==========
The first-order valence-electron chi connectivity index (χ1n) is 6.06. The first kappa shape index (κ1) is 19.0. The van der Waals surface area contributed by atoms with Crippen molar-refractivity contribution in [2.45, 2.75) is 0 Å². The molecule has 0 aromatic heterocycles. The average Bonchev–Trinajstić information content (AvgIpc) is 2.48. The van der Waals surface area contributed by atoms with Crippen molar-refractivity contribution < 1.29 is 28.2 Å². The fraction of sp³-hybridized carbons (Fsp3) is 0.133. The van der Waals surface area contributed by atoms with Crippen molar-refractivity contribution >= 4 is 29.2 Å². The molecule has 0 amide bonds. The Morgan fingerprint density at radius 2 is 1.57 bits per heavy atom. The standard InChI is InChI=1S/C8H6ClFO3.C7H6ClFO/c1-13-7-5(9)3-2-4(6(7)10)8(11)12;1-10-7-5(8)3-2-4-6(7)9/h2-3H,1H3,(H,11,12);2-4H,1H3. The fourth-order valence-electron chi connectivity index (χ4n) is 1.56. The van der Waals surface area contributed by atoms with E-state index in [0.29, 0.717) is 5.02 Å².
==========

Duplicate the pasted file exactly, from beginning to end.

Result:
The first-order valence-electron chi connectivity index (χ1n) is 6.06. The first kappa shape index (κ1) is 19.0. The van der Waals surface area contributed by atoms with Crippen molar-refractivity contribution in [2.45, 2.75) is 0 Å². The molecule has 0 aromatic heterocycles. The average Bonchev–Trinajstić information content (AvgIpc) is 2.48. The van der Waals surface area contributed by atoms with Crippen molar-refractivity contribution < 1.29 is 28.2 Å². The fraction of sp³-hybridized carbons (Fsp3) is 0.133. The van der Waals surface area contributed by atoms with Crippen molar-refractivity contribution >= 4 is 29.2 Å². The molecule has 0 amide bonds. The Morgan fingerprint density at radius 2 is 1.57 bits per heavy atom. The standard InChI is InChI=1S/C8H6ClFO3.C7H6ClFO/c1-13-7-5(9)3-2-4(6(7)10)8(11)12;1-10-7-5(8)3-2-4-6(7)9/h2-3H,1H3,(H,11,12);2-4H,1H3. The fourth-order valence-electron chi connectivity index (χ4n) is 1.56. The van der Waals surface area contributed by atoms with E-state index in [0.29, 0.717) is 5.02 Å².